Midori’s mother, herself a violinist, first noticed her daughter’s musical aptitude when she heard the two-year-old humming a piece of Bach she had practised several days earlier. Midori was given a 1/16-size violin and by the age of six had performed one of Paganini’s caprices in Osaka. A friend sent a recording of Midori to Dorothy DeLay at the Juilliard Pre-College, which led to an invitation to the 1981 Aspen Music Festival and subsequently lessons in DeLay’s violin class. Her début caused a sensation when Zubin Mehta presented Midori as guest soloist in the New York Philharmonic’s New Year’s Eve concert: she played Paganini’s Violin Concerto No. 1, according to Boris Schwartz, ‘with the aplomb of a veteran’. Further public recognition came in 1986 with her first appearance at the Tanglewood Festival, performing Bernstein’s Serenade under the composer’s baton. When she broke the E-strings of her own violin and the leader’s, but continued without missing a beat, Bernstein allegedly knelt in awe!
Midori’s discography comprises mostly standard repertoire, played in the established modern manner of mainstream virtuosity. Her tone is warm and flexible, largely without portamento but adorned with frequent (but carefully-modulated) application of vibrato. She demonstrates sensitivity to musical idiom and admirable fluidity of tone, free, for the most part, from intrusive mannerisms. Her 1999 Mendelssohn and Bruch concertos (perpetuating this famous pairing of works) are delivered cleanly and conventionally, without excessive tonal adornment and tapping into modern notions of normal musical taste. Her 1989 Bartók Concerto No. 1 admirably balances the ascetic with the nostalgic and is consequently a particularly fine interpretation, whilst her Debussy Sonata (2001) is bright and clear-cut. Of smaller works (recorded in 1992), Elgar’s Salut d’Amour includes stylistically apt slides between positions, whilst Sarasate’s Introduction et Tarantelle is suitably vivacious. Her Paganini Caprices (2003)—standard repertory for most virtuosi nowadays—show intelligent characterisation and considerable technical prowess, proving Midori’s worth as an exceptionally fine modern violinist.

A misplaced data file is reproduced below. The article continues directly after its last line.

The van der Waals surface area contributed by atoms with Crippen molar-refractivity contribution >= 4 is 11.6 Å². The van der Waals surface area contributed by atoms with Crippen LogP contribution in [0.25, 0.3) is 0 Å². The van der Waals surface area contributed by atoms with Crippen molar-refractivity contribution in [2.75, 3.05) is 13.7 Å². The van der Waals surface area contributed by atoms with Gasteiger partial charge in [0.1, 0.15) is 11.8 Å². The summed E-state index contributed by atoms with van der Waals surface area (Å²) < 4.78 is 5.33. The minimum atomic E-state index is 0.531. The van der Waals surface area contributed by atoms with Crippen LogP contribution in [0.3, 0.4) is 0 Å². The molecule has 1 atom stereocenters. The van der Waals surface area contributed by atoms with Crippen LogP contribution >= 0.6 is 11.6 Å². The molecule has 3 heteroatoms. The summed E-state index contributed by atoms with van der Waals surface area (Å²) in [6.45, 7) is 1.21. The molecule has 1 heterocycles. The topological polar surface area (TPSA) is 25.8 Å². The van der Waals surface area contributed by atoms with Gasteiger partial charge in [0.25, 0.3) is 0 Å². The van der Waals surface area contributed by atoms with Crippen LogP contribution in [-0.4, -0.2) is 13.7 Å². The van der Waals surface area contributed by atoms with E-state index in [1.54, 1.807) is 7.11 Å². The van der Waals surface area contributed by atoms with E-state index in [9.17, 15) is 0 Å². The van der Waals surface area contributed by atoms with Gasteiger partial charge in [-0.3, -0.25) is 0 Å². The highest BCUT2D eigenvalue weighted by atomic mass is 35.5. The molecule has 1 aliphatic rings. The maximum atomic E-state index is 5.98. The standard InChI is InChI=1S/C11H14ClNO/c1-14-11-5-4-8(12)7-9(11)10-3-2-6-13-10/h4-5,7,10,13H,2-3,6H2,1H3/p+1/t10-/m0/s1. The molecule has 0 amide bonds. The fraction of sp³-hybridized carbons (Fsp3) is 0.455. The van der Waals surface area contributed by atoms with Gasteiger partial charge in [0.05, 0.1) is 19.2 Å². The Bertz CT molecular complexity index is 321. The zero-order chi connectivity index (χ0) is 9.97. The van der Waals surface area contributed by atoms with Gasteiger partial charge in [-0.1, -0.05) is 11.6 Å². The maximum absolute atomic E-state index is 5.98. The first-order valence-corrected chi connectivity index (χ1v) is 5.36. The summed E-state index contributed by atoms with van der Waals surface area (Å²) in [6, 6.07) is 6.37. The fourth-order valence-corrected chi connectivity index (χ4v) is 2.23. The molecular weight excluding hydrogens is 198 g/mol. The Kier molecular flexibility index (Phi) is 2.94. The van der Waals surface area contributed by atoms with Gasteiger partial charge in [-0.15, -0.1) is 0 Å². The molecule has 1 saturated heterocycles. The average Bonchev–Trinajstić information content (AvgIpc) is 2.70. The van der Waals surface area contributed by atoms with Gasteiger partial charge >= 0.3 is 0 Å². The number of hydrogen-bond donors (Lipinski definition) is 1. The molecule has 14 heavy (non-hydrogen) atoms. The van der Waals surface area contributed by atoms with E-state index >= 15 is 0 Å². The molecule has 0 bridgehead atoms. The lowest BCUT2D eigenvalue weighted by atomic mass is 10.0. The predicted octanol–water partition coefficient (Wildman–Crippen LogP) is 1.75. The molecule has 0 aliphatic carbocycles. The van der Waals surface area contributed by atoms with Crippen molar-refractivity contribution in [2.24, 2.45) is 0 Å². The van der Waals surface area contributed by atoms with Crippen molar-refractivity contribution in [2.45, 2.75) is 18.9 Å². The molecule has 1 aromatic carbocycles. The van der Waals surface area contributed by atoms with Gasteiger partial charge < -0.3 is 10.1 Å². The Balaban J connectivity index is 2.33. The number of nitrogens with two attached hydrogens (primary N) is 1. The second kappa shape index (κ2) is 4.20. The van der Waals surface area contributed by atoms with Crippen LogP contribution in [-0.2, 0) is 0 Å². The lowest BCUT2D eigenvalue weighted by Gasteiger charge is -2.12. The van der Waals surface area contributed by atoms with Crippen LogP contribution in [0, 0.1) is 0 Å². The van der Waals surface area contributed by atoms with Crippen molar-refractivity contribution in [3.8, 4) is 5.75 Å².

Reflecting her strong belief in community, Midori has engaged in a number of music outreach projects including Midori and Friends (established 1992) and a Youth Orchestra Residencies Programme (from 2004).
© Naxos Rights International Ltd. — David Milsom (A–Z of String Players, Naxos 8.558081-84)